A truck stop in Louisiana is allowed to keep its cat. More specifically, the 19th Judicial District Court ruled in favor of Gross Tete, La., Tiger Truck Stop in a case to keep Tony, a Bengal tiger that currently resides at the truck stop.
Judge William Morvant ruled on Monday, Nov. 17, that the suit brought against Tiger Truck Stop by the Animal Legal Defense Fund is dismissed due to the fact it is already being argued in a separate case. Michael Sandlin, owner of Tiger Truck Stop, currently has a lawsuit against the State of Louisiana through the Department of Wildlife over the constitutionality of a 2006 law banning the ownership of large cats.
“We’re disappointed by the decision, but it’s important to note that the judge did not rule that Tony’s captivity is legal or humane,” Matthew Liebman, senior attorney for ALDF, told Land Line. “We will continue to fight for Tony’s release to a humane and reputable sanctuary that can provide him with the habitat he deserves.”
Dating back to an original lawsuit against Sandlin in 2011, ALDF sued the Louisiana Department of Wildlife and Fisheries using Rep. Warren Triche as a plaintiff. At the time, Sandlin legally obtained a permit of ownership for the tiger through an ambiguous grandfather clause in the 2006 law. ALDF claimed that the issuance of the permit violated state codes. State court ruled in favor of ALDF.
“All they do is file lawsuits and waste taxpayers money and private individuals having to fight their ‘legal terrorism,’ lawsuit harassment,” Jennifer Treadway Nixon, Sandlin’s attorney, told Land Line.
Nixon suggested that the ruling was the judicial branch overriding the authority of an executive branch to carry out their decisions. Nixon pointed out that the spirit of the law was meant to give Sandlin the exception and that a technicality gave ALDF the victory.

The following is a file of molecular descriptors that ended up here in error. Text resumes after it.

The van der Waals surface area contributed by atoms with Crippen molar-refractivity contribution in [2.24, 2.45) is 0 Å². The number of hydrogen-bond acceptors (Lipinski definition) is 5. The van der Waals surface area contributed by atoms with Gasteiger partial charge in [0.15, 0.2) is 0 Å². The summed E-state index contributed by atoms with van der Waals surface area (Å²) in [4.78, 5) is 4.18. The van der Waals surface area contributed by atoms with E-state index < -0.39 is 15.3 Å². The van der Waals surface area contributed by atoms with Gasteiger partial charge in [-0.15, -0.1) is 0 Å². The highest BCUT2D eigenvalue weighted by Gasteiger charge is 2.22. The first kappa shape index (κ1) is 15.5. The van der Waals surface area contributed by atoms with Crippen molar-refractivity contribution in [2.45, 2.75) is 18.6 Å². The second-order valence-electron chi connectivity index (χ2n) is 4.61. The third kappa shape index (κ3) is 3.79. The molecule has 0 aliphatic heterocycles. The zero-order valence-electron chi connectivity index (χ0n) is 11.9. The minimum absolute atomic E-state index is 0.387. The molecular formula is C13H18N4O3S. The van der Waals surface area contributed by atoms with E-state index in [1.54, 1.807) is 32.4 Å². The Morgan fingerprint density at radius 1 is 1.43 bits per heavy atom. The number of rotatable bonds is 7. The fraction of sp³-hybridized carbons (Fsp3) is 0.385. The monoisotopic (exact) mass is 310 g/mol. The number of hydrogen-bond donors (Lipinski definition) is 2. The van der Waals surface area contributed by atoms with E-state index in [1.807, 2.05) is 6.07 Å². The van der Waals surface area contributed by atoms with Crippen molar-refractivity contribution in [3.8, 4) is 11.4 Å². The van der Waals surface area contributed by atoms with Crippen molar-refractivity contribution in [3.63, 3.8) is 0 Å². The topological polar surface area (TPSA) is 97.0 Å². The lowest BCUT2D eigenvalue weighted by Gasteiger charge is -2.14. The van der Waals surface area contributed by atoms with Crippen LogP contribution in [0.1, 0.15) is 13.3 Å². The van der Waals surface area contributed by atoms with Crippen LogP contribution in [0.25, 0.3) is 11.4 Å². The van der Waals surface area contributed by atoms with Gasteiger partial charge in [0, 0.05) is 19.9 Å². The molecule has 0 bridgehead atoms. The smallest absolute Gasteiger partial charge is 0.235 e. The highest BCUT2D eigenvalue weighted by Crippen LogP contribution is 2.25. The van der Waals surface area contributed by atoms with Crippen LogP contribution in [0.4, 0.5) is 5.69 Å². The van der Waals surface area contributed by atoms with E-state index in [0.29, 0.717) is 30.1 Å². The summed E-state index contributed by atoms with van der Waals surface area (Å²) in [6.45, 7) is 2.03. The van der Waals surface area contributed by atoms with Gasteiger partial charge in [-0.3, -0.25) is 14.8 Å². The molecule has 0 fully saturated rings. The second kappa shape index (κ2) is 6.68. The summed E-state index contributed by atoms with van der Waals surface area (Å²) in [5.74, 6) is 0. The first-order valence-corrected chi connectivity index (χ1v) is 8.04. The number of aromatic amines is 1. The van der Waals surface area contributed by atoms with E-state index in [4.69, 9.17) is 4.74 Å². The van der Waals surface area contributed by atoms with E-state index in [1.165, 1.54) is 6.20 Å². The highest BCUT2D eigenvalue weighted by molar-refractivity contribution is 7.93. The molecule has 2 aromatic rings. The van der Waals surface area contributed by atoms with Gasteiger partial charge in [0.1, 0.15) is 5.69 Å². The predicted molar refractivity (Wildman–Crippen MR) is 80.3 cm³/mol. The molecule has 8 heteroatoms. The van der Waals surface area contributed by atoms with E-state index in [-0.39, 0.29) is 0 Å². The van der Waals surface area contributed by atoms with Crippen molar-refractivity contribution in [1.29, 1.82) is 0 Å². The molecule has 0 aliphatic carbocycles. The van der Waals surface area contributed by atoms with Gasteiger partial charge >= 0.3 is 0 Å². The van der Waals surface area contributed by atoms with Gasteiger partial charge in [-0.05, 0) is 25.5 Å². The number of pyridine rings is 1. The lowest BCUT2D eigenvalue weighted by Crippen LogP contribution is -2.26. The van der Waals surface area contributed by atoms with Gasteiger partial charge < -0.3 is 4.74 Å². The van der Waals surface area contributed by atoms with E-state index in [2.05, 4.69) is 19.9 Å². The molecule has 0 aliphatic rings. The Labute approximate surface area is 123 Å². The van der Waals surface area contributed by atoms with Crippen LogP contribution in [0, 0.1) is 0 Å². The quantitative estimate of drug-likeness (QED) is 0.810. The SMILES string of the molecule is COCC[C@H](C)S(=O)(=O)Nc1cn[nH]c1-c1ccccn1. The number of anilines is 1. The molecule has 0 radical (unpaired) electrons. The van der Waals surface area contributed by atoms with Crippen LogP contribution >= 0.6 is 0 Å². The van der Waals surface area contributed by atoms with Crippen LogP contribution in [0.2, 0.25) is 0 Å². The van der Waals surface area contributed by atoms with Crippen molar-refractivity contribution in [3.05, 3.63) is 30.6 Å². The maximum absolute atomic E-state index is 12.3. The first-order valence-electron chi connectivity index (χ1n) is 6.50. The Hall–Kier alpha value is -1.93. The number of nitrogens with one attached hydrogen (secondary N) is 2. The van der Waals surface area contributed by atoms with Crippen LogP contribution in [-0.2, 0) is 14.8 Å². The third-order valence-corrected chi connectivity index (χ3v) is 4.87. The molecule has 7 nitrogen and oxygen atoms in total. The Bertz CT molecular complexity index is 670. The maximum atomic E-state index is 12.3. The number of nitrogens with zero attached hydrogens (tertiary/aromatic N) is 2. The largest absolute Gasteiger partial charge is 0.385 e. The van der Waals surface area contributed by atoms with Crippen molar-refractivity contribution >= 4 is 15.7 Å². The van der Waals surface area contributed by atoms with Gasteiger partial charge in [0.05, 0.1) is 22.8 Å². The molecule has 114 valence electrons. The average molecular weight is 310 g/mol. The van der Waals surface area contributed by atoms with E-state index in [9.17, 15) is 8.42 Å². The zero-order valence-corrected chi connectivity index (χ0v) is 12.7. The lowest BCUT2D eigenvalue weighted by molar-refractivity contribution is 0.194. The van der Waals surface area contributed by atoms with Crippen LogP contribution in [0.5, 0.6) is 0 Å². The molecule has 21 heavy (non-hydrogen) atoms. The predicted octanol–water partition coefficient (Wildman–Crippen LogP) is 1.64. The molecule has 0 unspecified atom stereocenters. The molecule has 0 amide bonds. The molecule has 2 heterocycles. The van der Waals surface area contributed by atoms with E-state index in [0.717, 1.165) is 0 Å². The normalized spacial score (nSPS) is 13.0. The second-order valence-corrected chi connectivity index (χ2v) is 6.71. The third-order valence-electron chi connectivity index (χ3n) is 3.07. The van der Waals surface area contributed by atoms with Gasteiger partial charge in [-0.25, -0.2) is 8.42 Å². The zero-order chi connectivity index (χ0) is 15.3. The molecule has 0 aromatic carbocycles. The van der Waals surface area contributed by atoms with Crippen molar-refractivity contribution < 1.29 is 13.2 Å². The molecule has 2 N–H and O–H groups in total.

“(ALDF’S) goal is merely political, and the Constitution is clear, as well as the Federalist Papers, that the courts are not supposed to be used for hypothetical situations and to air out political beliefs,” Nixon said.
Back in 2012, Sandlin had filed a lawsuit against the state arguing that 2006 law banning the ownership of large cats was unconstitutional. That lawsuit is still pending under the same court with Judge Janice Clark presiding over the case. Since then, Gov. Bobby Jindal has signed an amendment to the law giving Sandlin an exception through a more detailed grandfather law
ALDF’s latest lawsuit, which was dismissed on Nov. 17, was in response to the amendment that favored Sandlin. They argued the constitutionality of that ruling. However, since Sandlin already has a pending suit arguing the constitutionality of the underlying law, the court ruled that both arguments would be settled with Judge Clark’s ruling.
“It’s still a constitutional attack on a statute that is already under constitutional attack in the other lawsuit,” Nixon explained. “So if the statute is struck down as unconstitutional in (Sandlin’s) lawsuit, then it doesn’t matter if there were amendments made because those amendments wouldn’t cure the problem of the attacks we have pending.”
Tiger Truck Stop still has possession and ownership of Tony at this time. Judge Clark’s ruling in the pending lawsuit could be the ultimate decision in deciding whether Tony stays at the truck stop or has to be released to a sanctuary.
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